The Zimbabwe Football Association (Zifa) has lifted all of the remaining match-fixing bans from the so-called "Asiagate" scandal.
85 players and officials were banned for activities around national team games played mostly in Asia between 2007 and 2009, but the sanctions were never endorsed by Fifa.
Recently-elected Zifa president Phillip Chiyangwa announced on Friday that outstanding bans were lifted following a resolution at a Zifa executive committee meeting.
The biggest beneficiary is former Zifa chief executive Henrietta Rushwaya, who had a life ban from all football activities, although she always maintained that she was innocent.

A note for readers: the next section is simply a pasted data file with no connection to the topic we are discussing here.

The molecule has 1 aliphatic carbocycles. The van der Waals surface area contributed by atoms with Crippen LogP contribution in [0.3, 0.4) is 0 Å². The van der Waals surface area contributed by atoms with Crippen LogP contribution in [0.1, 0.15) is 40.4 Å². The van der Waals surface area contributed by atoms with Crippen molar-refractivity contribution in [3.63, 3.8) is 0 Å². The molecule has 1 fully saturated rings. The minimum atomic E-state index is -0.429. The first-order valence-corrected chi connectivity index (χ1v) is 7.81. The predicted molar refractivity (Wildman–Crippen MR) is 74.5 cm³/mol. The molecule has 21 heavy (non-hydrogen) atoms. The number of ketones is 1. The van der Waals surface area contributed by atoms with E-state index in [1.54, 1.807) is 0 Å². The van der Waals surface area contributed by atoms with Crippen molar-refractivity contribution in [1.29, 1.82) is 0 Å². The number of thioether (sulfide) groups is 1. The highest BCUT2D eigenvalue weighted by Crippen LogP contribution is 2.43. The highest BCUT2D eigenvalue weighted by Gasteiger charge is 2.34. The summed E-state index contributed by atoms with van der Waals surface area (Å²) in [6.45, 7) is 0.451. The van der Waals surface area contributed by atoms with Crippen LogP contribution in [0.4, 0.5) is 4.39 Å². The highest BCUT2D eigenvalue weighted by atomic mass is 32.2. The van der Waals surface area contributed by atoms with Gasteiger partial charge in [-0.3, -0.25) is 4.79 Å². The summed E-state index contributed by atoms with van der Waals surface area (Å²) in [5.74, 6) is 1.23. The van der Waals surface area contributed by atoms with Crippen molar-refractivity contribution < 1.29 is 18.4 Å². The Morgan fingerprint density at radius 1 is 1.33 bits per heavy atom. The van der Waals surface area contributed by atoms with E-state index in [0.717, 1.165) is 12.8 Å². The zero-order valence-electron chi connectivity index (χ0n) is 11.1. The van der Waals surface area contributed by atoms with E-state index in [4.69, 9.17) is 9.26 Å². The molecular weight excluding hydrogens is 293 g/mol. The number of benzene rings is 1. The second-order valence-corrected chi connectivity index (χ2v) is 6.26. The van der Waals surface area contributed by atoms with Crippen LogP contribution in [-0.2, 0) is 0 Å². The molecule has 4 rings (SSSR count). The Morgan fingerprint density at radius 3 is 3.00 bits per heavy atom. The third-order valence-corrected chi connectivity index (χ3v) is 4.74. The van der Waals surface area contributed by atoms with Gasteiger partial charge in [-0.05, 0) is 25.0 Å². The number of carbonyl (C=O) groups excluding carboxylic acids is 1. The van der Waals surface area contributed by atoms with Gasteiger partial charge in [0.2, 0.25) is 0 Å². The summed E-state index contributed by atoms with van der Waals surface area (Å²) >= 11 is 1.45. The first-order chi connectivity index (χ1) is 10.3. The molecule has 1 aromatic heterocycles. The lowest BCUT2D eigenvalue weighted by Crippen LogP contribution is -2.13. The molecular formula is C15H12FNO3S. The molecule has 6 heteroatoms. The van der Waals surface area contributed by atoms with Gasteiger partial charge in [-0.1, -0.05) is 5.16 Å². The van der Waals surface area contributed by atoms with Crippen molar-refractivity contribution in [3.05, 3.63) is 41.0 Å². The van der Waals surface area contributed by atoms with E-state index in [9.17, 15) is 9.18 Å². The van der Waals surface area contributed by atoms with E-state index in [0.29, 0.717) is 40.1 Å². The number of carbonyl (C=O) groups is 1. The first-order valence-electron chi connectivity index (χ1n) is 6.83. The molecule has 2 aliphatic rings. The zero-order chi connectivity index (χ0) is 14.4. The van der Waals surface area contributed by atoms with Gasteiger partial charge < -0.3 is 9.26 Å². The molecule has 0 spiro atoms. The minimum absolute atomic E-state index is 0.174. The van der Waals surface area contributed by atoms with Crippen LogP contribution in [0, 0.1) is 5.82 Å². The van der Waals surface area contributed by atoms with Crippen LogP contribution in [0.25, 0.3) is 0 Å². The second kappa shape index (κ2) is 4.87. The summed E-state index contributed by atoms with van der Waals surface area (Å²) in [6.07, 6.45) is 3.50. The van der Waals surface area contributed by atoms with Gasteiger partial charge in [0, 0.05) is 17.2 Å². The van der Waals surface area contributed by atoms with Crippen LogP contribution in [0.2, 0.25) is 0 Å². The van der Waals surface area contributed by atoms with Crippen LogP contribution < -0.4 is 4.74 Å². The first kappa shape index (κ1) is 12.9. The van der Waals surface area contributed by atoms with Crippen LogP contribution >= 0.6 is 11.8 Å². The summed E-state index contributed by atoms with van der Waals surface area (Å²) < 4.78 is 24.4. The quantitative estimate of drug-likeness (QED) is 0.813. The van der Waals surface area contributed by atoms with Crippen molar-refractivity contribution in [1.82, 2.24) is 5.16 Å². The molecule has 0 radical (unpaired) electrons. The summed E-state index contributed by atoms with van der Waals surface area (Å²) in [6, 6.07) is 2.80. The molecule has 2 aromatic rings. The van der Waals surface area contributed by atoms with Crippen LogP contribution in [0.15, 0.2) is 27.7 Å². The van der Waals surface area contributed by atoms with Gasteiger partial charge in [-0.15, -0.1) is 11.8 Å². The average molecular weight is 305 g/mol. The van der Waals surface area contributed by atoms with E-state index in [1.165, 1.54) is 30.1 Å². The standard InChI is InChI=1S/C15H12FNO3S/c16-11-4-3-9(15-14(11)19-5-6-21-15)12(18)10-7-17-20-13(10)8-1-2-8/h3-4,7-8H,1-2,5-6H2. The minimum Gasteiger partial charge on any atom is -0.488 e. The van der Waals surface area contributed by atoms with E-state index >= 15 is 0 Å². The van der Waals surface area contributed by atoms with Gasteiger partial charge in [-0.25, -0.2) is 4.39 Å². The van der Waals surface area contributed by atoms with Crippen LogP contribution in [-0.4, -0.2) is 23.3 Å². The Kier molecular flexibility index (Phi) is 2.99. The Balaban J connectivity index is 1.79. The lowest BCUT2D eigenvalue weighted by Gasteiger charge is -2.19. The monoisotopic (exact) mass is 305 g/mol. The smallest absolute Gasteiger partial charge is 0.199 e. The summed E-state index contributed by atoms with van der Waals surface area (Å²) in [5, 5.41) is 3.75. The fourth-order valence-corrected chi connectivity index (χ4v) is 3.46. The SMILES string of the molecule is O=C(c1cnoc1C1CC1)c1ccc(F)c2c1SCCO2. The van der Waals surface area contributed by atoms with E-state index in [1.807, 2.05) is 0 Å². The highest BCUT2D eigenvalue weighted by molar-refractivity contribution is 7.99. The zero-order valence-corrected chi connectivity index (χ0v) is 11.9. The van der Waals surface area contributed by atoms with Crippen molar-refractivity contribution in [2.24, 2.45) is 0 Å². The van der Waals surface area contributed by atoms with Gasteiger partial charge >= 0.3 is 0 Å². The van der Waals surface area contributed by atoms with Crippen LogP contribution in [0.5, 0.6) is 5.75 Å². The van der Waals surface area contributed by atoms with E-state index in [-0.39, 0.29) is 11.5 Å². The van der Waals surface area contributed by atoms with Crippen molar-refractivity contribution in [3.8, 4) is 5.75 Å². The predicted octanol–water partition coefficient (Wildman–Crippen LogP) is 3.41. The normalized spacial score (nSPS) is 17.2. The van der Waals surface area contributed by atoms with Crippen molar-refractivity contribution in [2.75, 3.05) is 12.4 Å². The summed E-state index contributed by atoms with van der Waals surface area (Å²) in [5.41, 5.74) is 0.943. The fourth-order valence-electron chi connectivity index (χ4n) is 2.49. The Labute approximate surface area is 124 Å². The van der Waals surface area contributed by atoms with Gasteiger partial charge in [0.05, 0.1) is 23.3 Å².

Rushwaya was accused of being the key link between the Zimbabwe national team and Raj Perumal - a Singaporean who was jailed for match-fixing.
Players based outside of the country such as South Africa-based former captain Method Mwanjali were free to continue with their careers, as the rulings only came under the jurisdiction of Zifa.
The decision is too late for some home-based players such as defender Guthrie Zhokinyi, who captained Zimbabwe at the Cecafa Cup in Kenya 2009 and was given a life ban.
Zhokinyi's career ground to a halt after four years on sidelines.
The Zifa investigation claimed that players were paid between $500 and $1500 to ensure the national team lost matches and conceded goals at certain times during games.